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Naked Farmer restaurant to join UTC in mid 2023

The restaurant promises an ever-changing menu and focuses on regionally sourced produce.

Naked Farmer offers a variety of regionally sourced produce.
Naked Farmer offers a variety of regionally sourced produce.
Courtesy photo
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Opening in downtown St. Petersburg during the midst of the pandemic, Naked Farmer owner Jordan Johnson was surprised at his immediate success. 

He said the restaurant was able to transport food from regional farms to the table at a time when food was rapidly disappearing from grocery store shelves. 

However, he said the ultimate goal of the restaurant was not quantity, but integrity of sourcing.

“Many of the vegetables we serve in our restaurant were picked days ago, and not weeks ago, and we feel like that’s important,” he said. “The idea is that when the food is fresh, you don't have to do much to it, so we leave it naked.”

Johnson said his upcoming expansion to Cattlemen Road in the University Town Center (opening is expected in mid-2023) was inspired when many customers at the St. Petersburg and Tampa locations asked whether he would open a location in Sarasota.

After speaking with the Benderson Development staff, he decided there was a demand among customers there for the product he could offer.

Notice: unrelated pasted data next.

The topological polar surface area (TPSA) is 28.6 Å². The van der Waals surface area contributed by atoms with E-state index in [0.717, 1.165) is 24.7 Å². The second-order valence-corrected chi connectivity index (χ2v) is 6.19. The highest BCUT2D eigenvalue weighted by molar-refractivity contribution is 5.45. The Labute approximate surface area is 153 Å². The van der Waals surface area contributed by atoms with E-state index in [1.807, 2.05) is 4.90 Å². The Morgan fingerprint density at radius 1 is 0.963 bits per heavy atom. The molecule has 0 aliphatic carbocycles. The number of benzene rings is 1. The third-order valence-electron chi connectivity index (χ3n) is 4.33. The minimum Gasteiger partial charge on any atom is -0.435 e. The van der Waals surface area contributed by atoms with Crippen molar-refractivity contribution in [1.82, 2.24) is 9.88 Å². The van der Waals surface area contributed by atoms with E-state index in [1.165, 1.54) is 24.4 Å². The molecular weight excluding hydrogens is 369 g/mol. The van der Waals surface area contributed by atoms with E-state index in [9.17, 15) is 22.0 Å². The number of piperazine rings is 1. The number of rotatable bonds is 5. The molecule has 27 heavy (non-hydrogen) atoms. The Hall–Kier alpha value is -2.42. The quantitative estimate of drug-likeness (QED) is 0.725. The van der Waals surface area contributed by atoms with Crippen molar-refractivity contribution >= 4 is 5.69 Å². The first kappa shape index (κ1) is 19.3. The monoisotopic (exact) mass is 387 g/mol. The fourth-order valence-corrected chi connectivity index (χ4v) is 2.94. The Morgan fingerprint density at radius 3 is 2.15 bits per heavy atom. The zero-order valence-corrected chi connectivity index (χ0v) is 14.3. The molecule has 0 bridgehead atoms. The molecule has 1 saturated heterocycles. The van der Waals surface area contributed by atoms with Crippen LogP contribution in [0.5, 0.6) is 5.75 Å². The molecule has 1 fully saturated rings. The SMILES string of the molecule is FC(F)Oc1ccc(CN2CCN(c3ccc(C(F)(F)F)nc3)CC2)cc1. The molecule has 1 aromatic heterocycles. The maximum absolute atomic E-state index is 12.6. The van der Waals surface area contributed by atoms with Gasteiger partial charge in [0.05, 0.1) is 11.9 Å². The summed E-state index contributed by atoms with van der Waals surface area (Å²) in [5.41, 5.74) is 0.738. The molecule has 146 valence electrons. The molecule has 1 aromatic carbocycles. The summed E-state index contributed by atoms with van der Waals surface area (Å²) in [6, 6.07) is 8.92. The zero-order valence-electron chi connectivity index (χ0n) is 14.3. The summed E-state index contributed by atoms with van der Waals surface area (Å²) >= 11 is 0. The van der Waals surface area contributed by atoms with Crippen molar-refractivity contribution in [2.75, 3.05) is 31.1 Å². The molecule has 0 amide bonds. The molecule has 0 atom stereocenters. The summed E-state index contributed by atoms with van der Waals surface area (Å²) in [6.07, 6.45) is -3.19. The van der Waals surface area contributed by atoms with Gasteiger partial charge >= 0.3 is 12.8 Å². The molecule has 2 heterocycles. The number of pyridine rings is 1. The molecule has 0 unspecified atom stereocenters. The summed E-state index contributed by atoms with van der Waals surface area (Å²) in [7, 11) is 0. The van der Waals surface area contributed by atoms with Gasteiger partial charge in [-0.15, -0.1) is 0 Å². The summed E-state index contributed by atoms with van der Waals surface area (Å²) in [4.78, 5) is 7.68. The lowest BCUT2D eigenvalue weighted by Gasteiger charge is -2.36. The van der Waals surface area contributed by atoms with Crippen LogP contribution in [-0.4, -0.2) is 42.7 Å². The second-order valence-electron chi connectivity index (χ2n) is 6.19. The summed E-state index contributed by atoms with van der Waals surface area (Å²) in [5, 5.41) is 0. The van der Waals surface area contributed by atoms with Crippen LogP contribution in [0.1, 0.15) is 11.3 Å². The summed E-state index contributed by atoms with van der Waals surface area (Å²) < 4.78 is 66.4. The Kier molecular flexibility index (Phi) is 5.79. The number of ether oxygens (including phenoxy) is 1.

The restaurant, described as “fine-casual,” opens in late summer or early fall 2023 in the space between Blaze Pizza and Crumbl Cookies.

The Fall Harvest Bowl combines roasted delicata squash, roasted carrots with spicy vegan ranch, farro with fall vegetables, roasted sweet potatoes and garlic aioli dressing.
Courtesy photo

The operation grew out of a desire to feed his own neighborhood and community the way he fed his own family, Johnson said. 

He said it began after he was alarmed to find out that while three quarters of a person’s daily diet, as recommended by the United States Department of Agriculture, should consist of fruits and vegetables, only a third of America’s farmland is devoted to growing them.

He said as a result of this discovery he began reading books including “Food Fix: How to Save Our Health," and "Our Economy, Our Communities, and Our Planet — One Bite at a Time,” by Mark Hyman.

The menu will reflect what is growing at farms nearby, and will change aevery two months.

“We think it’s important for our menu to reflect the seasonality, because that’s how mother nature works,” he said. 

He said, for instance, watermelons do not grow year-round in the southeast, which means that if one is purchased at the grocery store during January, it will not have the same freshness, due to having travelled from locations such as Mexico or Guatemala. Other items that are seasonal include marinated English cucumbers, which tend to grow in the summer, and Brussel sprouts, which grow in the winter.

He said seasonality is important for the taste of food, as well as its nutritional value.

“It’s so much better when a vegetable is picked days ago, and travels only as far as it needs to, to be served in our in our restaurants,” he said. 

The menu does not have a fixed set of items that it serves in a cycle. Instead, chefs are constantly working on new ideas.